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Ukraine can defend itself militarily, but also through sanctions: Polish party leader

Various geopolitical battles need to be set in motion in order for Russia to announce a definite ceasefire in Ukraine, said Jarosław Kaczyński, the head of the ruling Law and Justice (PiS) party in Poland.

“Ukraine can defend itself militarily, but here more determination from the West is needed. Ukraine can also be defended in the long run with sanctions, but only on the condition that they are really massive, powerful sanctions,” Mr Kaczyński, who is also a deputy Prime Minister told Polish Radio on Friday.

Asked whether there is a chance for further sanctions against Russia in the near future, Mr Kaczyński said that the country is now “focused on blocking the purchase of Russian oil and blocking ports for Russian ships”.

“The [Kremlin], of course, is doing everything to frighten public opinion in various countries. Here in Poland, unfortunately, the opposition is also helping them. However, this pressure is still a fact, and this is the greatest hope that certain things will have to be settled. And we are working in this direction,” Mr Kaczyński said.

He admitted that “of course, the effect is not certain”.

Mr Kaczyński noted that in recent days the Russian currency managed to recover after slumping on international Forex markets.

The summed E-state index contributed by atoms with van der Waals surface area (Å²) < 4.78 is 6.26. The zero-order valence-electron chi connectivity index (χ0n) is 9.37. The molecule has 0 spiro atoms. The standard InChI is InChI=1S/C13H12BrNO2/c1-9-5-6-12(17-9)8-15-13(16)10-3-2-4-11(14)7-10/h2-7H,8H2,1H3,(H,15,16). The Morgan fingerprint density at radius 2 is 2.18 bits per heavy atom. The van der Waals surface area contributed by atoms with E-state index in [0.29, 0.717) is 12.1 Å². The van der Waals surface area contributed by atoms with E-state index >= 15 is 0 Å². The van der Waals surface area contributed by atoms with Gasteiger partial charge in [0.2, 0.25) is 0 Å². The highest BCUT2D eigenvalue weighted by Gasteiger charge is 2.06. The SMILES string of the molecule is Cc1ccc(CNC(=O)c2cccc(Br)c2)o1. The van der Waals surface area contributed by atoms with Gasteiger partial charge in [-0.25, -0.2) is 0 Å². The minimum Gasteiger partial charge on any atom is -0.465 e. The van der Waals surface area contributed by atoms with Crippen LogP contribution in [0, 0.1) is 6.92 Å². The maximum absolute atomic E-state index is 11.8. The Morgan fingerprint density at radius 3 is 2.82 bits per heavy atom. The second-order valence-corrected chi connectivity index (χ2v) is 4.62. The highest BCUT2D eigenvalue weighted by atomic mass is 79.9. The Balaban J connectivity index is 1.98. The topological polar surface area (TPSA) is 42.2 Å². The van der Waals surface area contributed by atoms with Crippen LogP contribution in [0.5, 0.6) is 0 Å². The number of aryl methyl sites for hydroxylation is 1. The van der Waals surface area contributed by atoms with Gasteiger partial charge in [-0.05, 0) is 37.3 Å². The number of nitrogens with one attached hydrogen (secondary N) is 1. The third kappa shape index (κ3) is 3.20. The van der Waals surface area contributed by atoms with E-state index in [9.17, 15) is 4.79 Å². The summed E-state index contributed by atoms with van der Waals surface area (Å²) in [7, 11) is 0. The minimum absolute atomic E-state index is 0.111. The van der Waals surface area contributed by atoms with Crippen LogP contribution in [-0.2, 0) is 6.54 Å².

“We have such a situation that the ruble is already a more strongly positioned currency than it was before the war … For a while [the ruble] was falling, it was already 150 rubles per dollar, and at the moment it seems to be 82 [rubles per dollar].”

He said that this is “a simple phenomenon”, because Russians are “buying less, because there are various sanctions, but they continue to sell a lot and so the ruble strengthens, because they simply have a lot of money.”

The PiS leader said that if countries stopped purchasing fuels from Russia, the economic recovery could be reversed.

“If you cut off these largest sources of money, oil very quickly, and [over a longer timeframe] – because by its nature it cannot be as quickly – gas, coal, but also other commodities, then Russia will indeed find itself in a very difficult, one might say ‘forced’ situation.”

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